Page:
I’m welcoming Jess Lederman to the blog today. After his wife’s was diagnosed with ALS, Jess left the business world behind and moved with her to Alaska. “There we looked out on the glory of God’s creation and read to our heart’s content during the last two years of her life.” This tragedy led to Hearts Set Free which opens in the Alaska Territory in 1925.
In Flanders Fields by Jess Lederman
We writers of historical fiction have wonderful opportunities to incorporate settings that provide instant drama and to feature fascinating real-life characters. I love to see the ways in which writers use those opportunities and I try to make the most of them in my own writing. For example, a horrific historical event on the killing fields of the First World War provides a dramatic backdrop to introduce and explore important themes in my novel Hearts Set Free.
One of the story’s historical characters, Georges Lemaître, who was both a physicist and a Roman Catholic priest, is not very well known to the general public (even though, as the father of the Big Bang theory, he was one of the greatest scientists of all time!). What would be the most compelling way to introduce him to readers?
Well, it so happens that Lemaître fought on the front lines of Flanders Fields during World War I and witnessed one of the first uses of poison gas in combat. What’s more dramatic than that? I employed some literary license to have the young Lemaître injure his leg, so that he needs to be rescued by one of my fictional heroes, Bible-school dropout David Gold. We get to know the two characters as they talk in an abandoned trench, waiting for the cover of darkness to rejoin their unit and hoping that the Germans will not again unleash their dreaded chlorine gas.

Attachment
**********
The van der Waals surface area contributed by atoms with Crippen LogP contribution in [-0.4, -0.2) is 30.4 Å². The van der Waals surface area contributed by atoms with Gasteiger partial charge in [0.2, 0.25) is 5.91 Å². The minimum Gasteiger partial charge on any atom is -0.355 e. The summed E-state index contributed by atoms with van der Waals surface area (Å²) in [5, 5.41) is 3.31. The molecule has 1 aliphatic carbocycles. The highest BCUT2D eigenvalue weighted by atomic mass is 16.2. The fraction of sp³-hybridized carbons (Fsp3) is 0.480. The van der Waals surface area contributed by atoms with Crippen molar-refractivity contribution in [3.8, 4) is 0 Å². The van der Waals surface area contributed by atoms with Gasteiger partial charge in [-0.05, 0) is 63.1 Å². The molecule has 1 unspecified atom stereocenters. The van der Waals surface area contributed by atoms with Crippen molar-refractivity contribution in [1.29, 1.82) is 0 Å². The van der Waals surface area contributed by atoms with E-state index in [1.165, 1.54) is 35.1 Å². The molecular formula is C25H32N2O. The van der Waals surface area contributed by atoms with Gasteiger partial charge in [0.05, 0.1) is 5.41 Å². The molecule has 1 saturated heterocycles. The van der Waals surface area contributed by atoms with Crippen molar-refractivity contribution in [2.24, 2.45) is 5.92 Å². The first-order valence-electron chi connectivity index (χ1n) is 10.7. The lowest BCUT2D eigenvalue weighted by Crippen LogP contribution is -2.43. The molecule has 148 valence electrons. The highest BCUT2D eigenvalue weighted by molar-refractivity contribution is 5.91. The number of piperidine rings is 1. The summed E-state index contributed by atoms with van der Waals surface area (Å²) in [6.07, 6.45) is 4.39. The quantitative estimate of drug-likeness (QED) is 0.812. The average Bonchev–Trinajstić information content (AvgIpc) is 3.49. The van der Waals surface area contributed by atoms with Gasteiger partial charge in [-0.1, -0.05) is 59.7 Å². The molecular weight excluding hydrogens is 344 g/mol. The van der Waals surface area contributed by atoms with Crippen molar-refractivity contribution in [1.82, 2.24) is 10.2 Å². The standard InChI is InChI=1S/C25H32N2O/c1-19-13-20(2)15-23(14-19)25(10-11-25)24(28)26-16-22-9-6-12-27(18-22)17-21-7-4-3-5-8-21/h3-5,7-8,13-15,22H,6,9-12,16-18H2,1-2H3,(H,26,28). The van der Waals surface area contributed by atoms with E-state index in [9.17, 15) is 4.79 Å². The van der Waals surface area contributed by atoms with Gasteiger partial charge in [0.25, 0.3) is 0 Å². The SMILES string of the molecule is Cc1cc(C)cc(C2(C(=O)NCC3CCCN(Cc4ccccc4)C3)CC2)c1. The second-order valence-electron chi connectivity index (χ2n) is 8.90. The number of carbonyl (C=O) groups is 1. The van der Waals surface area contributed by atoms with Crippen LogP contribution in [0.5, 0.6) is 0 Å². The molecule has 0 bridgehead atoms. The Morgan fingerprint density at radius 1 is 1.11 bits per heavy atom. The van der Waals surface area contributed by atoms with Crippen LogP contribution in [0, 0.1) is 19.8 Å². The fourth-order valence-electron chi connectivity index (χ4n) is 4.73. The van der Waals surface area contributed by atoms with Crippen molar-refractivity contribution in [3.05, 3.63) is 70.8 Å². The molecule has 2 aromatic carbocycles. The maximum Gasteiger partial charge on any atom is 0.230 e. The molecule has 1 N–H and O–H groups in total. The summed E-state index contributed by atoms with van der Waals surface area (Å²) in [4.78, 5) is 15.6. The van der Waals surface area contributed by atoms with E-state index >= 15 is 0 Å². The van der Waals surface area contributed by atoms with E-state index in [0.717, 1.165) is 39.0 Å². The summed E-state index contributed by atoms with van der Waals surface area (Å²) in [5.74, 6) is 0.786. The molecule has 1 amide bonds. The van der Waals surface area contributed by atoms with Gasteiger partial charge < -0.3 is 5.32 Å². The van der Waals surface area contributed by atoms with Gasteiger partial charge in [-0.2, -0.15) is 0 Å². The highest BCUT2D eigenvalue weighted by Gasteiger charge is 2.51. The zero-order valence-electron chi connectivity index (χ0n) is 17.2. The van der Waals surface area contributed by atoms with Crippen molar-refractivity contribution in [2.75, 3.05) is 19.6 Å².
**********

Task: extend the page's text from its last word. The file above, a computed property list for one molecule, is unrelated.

The horror of chemical warfare provides an opportunity for the characters to discuss matters close to both of their hearts—God’s sovereignty, and how His goodness can be reconciled with the existence of abject evil—important topics in the novel:
We came to reinforce the French position after the slaughter,” said Lemaître. “They say over five thousand French and Canadian died; I think closer to ten. You could see that men had clawed their own faces, trying to breathe; some had shot themselves to escape the agony. Nothing had survived; not the horses, chickens, rabbits, or rats. Everywhere I looked there was only death. And the strange scent of the chlorine gas, like pineapple and pepper, lingering on the few bushes that were left.
“What drives me to my wits end,” said David, “is how to reconcile something so evil with the sovereignty of God. Those men who were gassed—did He dream their tortured deaths before the beginning of the world?
“Nothing evil is of God. He gave us the gift of free will, that we might love—love each other and love Him. This gift came with an incalculable cost; for it allowed sin, our sin, and that could be dealt with only by the Cross. Yet will He bring about good from every act of evil, even from all of this—” Lemaître gestured to the devastated landscape that lay beyond their trench— “and there, David, you find the sovereignty of God. Most of all, He is Emmanuel, He is with us; He is the fourth in the furnace. He is right here, with you and me, even now.
I always look for first-person accounts when I’m doing historical research, and the passage above is a good example of how useful this can be. It’s the details which Lemaître provides about the aftermath of the gas attack—details I found from the tales of soldiers who had witnessed this infamous episode–that make this passage particularly compelling.